using System.Threading.Tasks;

namespace Demo
    class Program
        static void Main(string[] args)

            Console.WriteLine("Press any key to exit...");

        static void ProducerConsumerExample()
            var count = 100;

            var productionTasks = new ConcurrentBag<Task>();
            var consumptionTasks = new ConcurrentBag<Task>();

            // Creating blocking collection with bounding to free up threads for consumption
            var blockingCollection = new BlockingCollection<int>(10);

            var consumerMain = new TaskFactory().StartNew(() =>
                while (true)
                        // For indeterminable operations use cancellation token
                        var consumed = blockingCollection.Take();

                        consumptionTasks.Add(new TaskFactory().StartNew(() =>
                            // Expensive operation, i.e. calling an API based on data
                            Console.WriteLine($"Consumed {consumed} from blocking collection.");
                        }, TaskCreationOptions.LongRunning));
                    catch (InvalidOperationException)
                        // Done
                        Console.WriteLine($"Completed consumption task generation.");
            }, TaskCreationOptions.LongRunning);

            Parallel.For(0, count, (i) =>
                productionTasks.Add(new TaskFactory().StartNew(() =>
                    // Expensive operation, i.e. database retrieval
                    Console.WriteLine($"Added {i} to blocking collection.");
                }, TaskCreationOptions.LongRunning));

            // If tasks are determinable like this example...

            // Wait on the main consumer to finish adding tasks, then wait on tasks...

In this particular example, the consumer is being ended in a simple way - via exception. The Take() is a blocking call and will throw an InvalidOperationException if called (or in progress) when the BlockingCollection{T} has been completed. There are more elegant ways to terminate processing via a CancellationToken or many other threading mechanisms if needed.

WPF Patterns

A primary goal of WPF implementation is to keep all heavy work off the Dispatcher thread. While that can seem simple, the complexity comes in when trying to then coordinate the results of the work back with the Dispatcher.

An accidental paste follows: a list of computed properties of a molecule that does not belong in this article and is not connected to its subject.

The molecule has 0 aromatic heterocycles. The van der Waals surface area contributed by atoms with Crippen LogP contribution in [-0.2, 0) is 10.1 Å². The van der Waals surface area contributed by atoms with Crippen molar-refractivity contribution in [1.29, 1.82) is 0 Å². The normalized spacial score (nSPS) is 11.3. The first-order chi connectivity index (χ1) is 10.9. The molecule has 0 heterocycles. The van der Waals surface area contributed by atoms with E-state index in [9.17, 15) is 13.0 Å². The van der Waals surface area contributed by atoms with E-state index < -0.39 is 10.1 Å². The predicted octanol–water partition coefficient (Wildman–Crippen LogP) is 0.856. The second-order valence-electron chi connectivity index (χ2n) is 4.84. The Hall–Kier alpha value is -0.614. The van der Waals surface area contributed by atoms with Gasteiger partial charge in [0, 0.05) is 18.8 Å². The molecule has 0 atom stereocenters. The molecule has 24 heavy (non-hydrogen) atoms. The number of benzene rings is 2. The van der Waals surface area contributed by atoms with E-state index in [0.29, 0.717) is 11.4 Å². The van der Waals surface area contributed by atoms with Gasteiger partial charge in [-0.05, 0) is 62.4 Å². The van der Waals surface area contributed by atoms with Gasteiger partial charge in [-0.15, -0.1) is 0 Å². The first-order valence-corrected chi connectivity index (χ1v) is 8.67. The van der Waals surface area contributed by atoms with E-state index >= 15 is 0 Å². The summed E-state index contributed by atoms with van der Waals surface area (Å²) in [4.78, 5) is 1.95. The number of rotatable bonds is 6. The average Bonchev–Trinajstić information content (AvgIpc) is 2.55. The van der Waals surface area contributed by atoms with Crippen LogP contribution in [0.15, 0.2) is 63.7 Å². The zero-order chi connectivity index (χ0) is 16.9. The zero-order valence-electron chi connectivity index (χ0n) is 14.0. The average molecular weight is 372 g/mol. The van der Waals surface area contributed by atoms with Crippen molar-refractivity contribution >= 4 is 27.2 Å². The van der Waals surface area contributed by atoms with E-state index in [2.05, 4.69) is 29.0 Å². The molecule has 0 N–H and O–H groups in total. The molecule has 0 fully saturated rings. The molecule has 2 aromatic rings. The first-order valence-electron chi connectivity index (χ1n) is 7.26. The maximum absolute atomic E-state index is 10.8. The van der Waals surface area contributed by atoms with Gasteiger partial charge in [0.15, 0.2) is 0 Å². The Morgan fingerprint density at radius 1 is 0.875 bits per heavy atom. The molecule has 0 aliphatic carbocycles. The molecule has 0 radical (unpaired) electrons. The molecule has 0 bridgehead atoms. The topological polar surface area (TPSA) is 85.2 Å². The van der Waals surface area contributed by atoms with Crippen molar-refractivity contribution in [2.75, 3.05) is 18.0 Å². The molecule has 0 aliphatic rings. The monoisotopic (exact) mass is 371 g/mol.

Below are basic examples how this can be accomplished:

Example 1 - async/await

public DelegateCommand CheckAsyncCommand { get; set; }

CheckAsyncCommand = new DelegateCommand(async () => await CheckAsync());

public async Task CheckAsync()
    await new TaskFactory().StartNew(() =>
        if (Thread.CurrentThread.ManagedThreadId == 
            throw new InvalidOperationException();

    }, TaskCreationOptions.LongRunning);


Example 2 - ContinueWith

public DelegateCommand CheckContinuationCommand { get; set; }

CheckContinuationCommand = new DelegateCommand(() => CheckContinuation());

public void CheckContinuation()
    new TaskFactory().StartNew(() =>
        if (Thread.CurrentThread.ManagedThreadId == 
            throw new InvalidOperationException();

    }, TaskCreationOptions.LongRunning).ContinueWith((task) => 
    IncrementCount(), TaskScheduler.FromCurrentSynchronizationContext());

Example 3 - Dispatcher.Invoke

public DelegateCommand CheckInvokeCommand { get; set; }

CheckInvokeCommand = new DelegateCommand(() => CheckInvoke());

public void CheckInvoke()
    new TaskFactory().StartNew(() =>
        if (Thread.CurrentThread.ManagedThreadId == 
            throw new InvalidOperationException();


        Application.Current.Dispatcher.Invoke(() => IncrementCount());
    }, TaskCreationOptions.LongRunning);

Example 4 - Observable

private Subject<object> _subject = new Subject<object>();

_subject.ObserveOnDispatcher().Subscribe(_ => IncrementCount());
CheckObservableCommand = new DelegateCommand(() => CheckObservable());

public void CheckObservable()
    Observable.Start(() =>
        if (Thread.CurrentThread.ManagedThreadId == 
            throw new InvalidOperationException();


    }, NewThreadScheduler.Default);

The first thing to understand with these examples is the DelegateCommand. It is the Prism implementation of the ICommand interface. The commands are then bound to a Button in the application. Henceforth, the DelegateCommand is being executed on the Dispatcher.

If you don't pass the work in the command off to a new thread, the command will be executed solely on the Dispatcher. If you're concerned with having a responsive UI, this is a bad thing...